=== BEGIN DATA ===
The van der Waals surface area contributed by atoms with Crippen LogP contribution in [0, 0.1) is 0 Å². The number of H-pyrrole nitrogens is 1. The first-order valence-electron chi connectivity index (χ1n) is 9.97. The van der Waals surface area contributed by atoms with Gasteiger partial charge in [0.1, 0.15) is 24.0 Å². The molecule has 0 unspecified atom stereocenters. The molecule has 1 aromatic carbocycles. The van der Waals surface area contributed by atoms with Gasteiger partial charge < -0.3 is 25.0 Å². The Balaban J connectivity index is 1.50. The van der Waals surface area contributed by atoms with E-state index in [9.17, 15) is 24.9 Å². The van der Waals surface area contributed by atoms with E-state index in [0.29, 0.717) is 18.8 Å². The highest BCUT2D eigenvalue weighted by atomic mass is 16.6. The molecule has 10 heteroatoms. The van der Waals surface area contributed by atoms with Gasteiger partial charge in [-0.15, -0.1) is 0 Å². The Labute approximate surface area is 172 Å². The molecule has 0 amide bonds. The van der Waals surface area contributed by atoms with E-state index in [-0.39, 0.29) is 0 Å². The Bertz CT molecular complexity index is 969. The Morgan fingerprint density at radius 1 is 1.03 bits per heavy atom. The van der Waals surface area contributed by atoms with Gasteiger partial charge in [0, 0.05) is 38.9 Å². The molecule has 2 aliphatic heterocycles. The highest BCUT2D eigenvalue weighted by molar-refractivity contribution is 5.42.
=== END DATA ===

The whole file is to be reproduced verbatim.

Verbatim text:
The van der Waals surface area contributed by atoms with Crippen LogP contribution in [0, 0.1) is 0 Å². The number of H-pyrrole nitrogens is 1. The first-order valence-electron chi connectivity index (χ1n) is 9.97. The van der Waals surface area contributed by atoms with Gasteiger partial charge in [0.1, 0.15) is 24.0 Å². The molecule has 0 unspecified atom stereocenters. The molecule has 1 aromatic carbocycles. The van der Waals surface area contributed by atoms with Gasteiger partial charge < -0.3 is 25.0 Å². The Balaban J connectivity index is 1.50. The van der Waals surface area contributed by atoms with E-state index in [9.17, 15) is 24.9 Å². The van der Waals surface area contributed by atoms with E-state index in [0.29, 0.717) is 18.8 Å². The highest BCUT2D eigenvalue weighted by atomic mass is 16.6. The molecule has 10 heteroatoms. The van der Waals surface area contributed by atoms with Gasteiger partial charge in [-0.15, -0.1) is 0 Å². The Labute approximate surface area is 172 Å². The molecule has 0 amide bonds. The van der Waals surface area contributed by atoms with E-state index in [-0.39, 0.29) is 0 Å². The Bertz CT molecular complexity index is 969. The Morgan fingerprint density at radius 1 is 1.03 bits per heavy atom. The van der Waals surface area contributed by atoms with Gasteiger partial charge in [0, 0.05) is 38.9 Å². The molecule has 2 aliphatic heterocycles. The highest BCUT2D eigenvalue weighted by molar-refractivity contribution is 5.42.